In conclusion, this study shows that Yamnaya culture or Afanasievo culture has spread south-east to the slopes of the Tianshan Mountains probably as early as the second millennium BC. JC. and thus favors the steppe hypothesis in the formation of the people of Xinjiang.
More discussion from Razib Khan who notes this money quote:
Our study supports the “Steppe hypothesis” over the “Bactrian Oasis hypothesis” for the peopling of the Xinjiang region. The high amount of Yamnaya or Afanasievo-related ancestry in the Iron Age Xinjiang individuals indirectly supports the introduction of Indo-European languages into the region that survived in the form of Tocharian until the late first millennium CE.
Razib then explains in his own words that:
Historical records indicate that some of the cities of the Tarim, particular those of the southern fringe of the basin, were Iranian speaking. Additionally, Iranian cultures are associated with haplogroup R1a, and the Sintashta-Andronovo cultures all had European farmer ancestry. In contrast, R1b is rare outside of Europe (though it is found in Kalash and Yaghnobi), but is found among Uyghurs and among these samples. Tocharians are the most likely descendants of these people, who arrived in the region almost 5,000 years ago.
This explains how the Tocharian languages were so distinct, and, their deep separation from other Indo-Europeans. The Tocharians were isolated and diverged very early. Later they were joined by Iranian groups. Eventually both these were absorbed by Turkic populations, first the Uyghurs, and later the Salar Turks (the modern Uyghurs revived an ancient ethnonym).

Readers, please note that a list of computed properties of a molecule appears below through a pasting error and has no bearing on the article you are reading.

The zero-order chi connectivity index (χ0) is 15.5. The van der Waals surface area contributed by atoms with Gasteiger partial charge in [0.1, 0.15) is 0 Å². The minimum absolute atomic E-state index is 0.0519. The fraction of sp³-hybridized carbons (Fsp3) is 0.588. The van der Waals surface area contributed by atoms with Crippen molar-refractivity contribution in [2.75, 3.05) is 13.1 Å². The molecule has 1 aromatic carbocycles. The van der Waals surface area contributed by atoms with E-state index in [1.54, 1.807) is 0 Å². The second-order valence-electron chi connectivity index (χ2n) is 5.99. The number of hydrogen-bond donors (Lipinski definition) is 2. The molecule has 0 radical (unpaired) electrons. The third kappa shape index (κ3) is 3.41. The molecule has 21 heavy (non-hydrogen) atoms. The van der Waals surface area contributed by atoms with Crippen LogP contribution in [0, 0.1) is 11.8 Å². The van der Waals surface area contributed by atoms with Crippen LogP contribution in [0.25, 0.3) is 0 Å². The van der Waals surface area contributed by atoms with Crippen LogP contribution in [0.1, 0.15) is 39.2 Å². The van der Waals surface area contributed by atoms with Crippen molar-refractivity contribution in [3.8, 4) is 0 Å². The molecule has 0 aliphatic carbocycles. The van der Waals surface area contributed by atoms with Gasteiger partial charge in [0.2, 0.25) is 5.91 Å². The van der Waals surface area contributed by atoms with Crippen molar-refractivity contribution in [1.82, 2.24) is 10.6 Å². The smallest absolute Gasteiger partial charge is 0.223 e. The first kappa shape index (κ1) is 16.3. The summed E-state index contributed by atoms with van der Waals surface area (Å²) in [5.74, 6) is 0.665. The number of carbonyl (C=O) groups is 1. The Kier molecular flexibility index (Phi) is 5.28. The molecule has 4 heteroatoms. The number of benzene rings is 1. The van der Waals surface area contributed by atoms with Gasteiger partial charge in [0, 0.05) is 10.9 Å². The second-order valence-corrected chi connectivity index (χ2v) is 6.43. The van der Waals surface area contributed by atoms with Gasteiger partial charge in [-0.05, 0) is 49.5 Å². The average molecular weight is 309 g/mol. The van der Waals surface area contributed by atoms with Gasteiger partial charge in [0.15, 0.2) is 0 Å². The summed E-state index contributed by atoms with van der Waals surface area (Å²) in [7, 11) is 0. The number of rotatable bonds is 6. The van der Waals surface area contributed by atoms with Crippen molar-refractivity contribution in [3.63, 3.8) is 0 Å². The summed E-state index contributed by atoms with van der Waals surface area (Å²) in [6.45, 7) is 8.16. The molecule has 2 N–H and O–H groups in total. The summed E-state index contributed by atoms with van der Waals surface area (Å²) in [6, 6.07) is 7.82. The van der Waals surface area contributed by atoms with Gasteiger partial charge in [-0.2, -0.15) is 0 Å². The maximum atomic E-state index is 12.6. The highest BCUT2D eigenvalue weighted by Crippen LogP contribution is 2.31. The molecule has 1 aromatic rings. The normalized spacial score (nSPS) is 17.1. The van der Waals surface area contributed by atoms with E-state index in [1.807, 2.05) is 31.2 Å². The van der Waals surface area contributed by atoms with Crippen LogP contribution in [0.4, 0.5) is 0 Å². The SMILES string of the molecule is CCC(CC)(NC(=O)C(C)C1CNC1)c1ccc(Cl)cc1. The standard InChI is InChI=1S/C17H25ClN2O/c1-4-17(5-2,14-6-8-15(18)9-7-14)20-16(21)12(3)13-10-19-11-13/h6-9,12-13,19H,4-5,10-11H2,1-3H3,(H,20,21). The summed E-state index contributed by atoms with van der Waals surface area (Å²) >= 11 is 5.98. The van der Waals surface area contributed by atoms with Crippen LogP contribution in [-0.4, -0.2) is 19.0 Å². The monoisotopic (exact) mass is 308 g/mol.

Eurogenes also has good commentary.  Davidski explains that:
During the Early Bronze Age, around 2,900 BCE, a population associated with the Yamnaya archeological culture migrated from the Pontic-Caspian steppe in Eastern Europe deep into Asia, as far as the Minusinsk Basin in South Siberia.
This rapid, long-range expansion was likely to have been the first significant migration of a Yamnaya-related group far to the east of the Ural Mountains, and it resulted in the formation of the Afanasievo archeological culture (see here).
The appearance of Tocharian languages in the Tarim Basin, in what is now western China, is often associated with the Afanasievo culture, mainly because of the confirmed presence of European-related populations in the Tarim Basin during the Bronze Age, as well as the likely highly divergent position of the Tocharian node in the Indo-European language phylogeny.
But the Afanasievo people were separated by considerable distance in space and time from the Tocharians, and can't yet be reliably linked to them with archeological or genetic data. So even though the inference that the former are linguistically ancestral to the latter is quite plausible, it's far from certain.
However, thanks to a new paper at Current Biology by Ning et al., at least we now know that a population with significant Yamnaya/Afanasievo-related ancestry was living in the eastern Tianshan Mountains just a few hundred years before Tocharian languages were attested nearby.
The citation to the paper is:

DOI: https://doi.org/10.1016/j.cub.2019.06.044

UPDATE July 29, 2019: Eurogenes discusses the alternative theory that these individuals are ancestors of the Huns with no clear relationship to Tocharians and points out evidence that supports this analysis.

## Thursday, July 25, 2019